Missile, Ship-to-Surface and Test Missile, Gorgon 2C
The Gorgon 2C was one of a family of missiles of the U.S. Navy's Bureau of Aeronautics. It was powered by a pulsejet, much like the one used on the famous V-1 German cruise missile of World War II. However, the Gorgon 2C never became operational because it was developed too late in the war. The 2C was converted into a control test vehicle and was used to test missile heat homing and radar homing systems and techniques. About 100 were built and tested altogether, starting in September 1946. This is probably one of the few if not the only remaining Gorgon 2Cs extant. The Gorgon program was cancelled in 1951.
The missile was donated to the Smithsonian in 1966 by the U.S. Navy.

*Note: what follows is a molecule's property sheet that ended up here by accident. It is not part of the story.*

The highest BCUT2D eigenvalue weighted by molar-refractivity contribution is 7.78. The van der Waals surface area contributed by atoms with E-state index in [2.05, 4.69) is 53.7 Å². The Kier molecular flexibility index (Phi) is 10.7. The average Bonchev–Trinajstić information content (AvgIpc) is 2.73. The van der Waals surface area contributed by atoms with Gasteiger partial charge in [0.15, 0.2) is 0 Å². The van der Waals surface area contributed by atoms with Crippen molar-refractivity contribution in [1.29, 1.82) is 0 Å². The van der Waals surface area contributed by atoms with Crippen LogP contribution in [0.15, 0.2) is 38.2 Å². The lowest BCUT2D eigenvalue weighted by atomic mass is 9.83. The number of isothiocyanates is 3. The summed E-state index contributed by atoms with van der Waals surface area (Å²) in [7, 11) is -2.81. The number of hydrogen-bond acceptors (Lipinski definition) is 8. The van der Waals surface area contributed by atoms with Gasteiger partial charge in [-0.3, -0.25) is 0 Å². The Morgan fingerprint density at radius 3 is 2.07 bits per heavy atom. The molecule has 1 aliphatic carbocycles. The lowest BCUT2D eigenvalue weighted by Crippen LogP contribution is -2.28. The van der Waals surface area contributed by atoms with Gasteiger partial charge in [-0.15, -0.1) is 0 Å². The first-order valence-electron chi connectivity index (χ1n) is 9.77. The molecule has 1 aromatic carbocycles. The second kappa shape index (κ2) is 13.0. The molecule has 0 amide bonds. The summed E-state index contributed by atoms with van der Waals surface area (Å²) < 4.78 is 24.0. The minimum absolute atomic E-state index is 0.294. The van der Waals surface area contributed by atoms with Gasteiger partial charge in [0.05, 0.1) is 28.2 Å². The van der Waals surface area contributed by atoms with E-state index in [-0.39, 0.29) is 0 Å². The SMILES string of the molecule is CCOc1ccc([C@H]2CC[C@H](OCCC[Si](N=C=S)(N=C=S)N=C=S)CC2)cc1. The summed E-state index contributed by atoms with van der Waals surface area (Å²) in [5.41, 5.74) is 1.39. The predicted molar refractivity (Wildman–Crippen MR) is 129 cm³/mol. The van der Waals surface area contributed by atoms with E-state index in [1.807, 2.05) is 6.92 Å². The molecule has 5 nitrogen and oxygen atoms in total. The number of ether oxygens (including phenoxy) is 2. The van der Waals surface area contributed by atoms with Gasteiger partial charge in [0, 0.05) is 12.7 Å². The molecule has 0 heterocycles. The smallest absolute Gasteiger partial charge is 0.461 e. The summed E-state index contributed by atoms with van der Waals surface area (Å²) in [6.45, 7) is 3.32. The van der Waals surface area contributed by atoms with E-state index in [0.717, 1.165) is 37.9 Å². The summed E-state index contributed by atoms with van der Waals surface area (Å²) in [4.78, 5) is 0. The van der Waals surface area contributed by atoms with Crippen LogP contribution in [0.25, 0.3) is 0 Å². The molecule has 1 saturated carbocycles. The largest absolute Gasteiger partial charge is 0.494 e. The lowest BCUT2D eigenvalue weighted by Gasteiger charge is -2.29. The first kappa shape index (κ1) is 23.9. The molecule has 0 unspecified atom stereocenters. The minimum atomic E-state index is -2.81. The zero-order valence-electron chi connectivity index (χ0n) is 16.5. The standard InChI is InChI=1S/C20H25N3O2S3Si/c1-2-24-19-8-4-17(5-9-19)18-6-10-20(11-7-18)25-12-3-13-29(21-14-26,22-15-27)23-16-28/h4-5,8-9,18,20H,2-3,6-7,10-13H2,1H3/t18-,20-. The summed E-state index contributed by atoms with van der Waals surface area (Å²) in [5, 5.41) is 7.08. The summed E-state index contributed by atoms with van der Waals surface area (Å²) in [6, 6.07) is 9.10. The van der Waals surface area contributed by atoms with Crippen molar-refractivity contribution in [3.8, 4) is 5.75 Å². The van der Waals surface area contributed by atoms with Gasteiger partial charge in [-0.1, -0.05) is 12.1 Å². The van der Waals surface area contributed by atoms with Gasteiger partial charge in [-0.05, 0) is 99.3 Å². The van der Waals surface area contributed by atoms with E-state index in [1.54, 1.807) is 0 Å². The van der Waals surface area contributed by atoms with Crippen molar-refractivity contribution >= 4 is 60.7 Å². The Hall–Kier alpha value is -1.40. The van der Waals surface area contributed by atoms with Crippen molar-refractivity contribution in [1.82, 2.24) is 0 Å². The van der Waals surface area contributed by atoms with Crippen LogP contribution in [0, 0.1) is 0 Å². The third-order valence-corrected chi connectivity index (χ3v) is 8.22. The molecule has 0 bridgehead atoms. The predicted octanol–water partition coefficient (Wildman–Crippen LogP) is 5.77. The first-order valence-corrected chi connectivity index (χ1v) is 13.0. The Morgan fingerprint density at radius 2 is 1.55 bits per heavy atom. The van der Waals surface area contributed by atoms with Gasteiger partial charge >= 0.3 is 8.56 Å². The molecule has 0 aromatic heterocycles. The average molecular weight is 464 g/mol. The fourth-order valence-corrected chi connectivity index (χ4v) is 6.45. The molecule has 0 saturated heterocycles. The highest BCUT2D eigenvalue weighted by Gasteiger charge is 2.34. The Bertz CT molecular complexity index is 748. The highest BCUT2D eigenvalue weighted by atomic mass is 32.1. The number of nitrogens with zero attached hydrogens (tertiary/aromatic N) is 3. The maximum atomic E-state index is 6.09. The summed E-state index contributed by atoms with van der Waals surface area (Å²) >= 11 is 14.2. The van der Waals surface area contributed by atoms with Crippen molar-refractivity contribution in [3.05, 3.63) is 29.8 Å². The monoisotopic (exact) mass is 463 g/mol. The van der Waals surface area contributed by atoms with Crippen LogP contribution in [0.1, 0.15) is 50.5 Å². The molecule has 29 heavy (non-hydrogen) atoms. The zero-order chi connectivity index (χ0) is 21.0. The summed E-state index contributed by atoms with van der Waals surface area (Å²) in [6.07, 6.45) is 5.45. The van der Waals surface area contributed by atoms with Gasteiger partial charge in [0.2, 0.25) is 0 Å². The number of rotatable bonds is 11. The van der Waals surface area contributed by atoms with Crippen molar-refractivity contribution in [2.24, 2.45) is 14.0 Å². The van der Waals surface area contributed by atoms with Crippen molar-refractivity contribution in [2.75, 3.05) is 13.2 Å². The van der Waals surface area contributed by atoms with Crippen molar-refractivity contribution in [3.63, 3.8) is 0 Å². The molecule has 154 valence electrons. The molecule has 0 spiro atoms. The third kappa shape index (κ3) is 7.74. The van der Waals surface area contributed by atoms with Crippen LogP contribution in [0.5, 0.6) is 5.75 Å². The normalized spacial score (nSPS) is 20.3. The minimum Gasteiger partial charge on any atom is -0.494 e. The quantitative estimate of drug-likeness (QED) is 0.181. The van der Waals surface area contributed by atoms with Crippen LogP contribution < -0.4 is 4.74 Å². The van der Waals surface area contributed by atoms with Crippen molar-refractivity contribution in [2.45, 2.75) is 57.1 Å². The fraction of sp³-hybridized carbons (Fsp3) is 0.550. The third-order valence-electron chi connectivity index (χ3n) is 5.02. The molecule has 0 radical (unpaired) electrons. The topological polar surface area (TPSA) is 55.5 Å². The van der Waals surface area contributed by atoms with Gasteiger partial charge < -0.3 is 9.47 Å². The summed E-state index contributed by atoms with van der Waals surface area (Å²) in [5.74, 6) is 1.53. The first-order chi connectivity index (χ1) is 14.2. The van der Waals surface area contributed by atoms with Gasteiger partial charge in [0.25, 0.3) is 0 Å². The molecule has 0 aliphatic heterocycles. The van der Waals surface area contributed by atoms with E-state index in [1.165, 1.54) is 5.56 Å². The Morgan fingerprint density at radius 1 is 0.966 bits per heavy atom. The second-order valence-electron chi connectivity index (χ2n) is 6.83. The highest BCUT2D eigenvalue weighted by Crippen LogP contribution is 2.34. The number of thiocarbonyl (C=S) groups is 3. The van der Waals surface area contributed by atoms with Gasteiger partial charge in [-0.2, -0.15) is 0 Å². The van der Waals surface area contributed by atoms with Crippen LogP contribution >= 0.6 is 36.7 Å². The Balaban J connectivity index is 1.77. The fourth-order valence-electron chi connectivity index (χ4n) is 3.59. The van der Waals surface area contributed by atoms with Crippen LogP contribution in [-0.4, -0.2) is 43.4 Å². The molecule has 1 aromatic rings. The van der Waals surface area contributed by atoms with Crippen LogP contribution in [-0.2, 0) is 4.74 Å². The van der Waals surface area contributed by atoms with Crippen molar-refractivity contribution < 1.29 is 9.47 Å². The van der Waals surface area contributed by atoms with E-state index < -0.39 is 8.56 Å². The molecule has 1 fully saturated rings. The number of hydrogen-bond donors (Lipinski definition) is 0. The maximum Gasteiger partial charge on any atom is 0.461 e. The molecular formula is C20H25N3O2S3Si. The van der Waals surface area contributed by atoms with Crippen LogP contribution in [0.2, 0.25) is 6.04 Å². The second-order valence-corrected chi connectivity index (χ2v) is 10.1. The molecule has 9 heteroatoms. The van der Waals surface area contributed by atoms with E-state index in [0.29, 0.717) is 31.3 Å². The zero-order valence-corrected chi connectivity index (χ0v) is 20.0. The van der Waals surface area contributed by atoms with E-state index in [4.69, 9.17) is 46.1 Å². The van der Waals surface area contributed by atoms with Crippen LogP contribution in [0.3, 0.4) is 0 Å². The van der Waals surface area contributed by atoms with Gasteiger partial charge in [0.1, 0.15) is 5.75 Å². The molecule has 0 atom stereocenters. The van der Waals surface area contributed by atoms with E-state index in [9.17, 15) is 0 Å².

Transferred from U.S. Navy
- Country of Origin
- United States of America
- United States Navy, Bureau of Aeronautics
- ca. 1946-1947
- CRAFT-Missiles & Rockets
- Frame and skin, aluminum; nose, aluminum; pulsejet tube and grill, steel; tubular spar through main wing, steel; wood in wing roots; two plastic tubes at rear.
- Overall: 5 ft 2 in. tall x 4 ft. 10 in. wide x 19 ft. 6 in. deep, 11 ft. wing span, 560 lb.(157.5 x 147.3 x 594.36cm, 254kg, 60.96 x 335.28cm)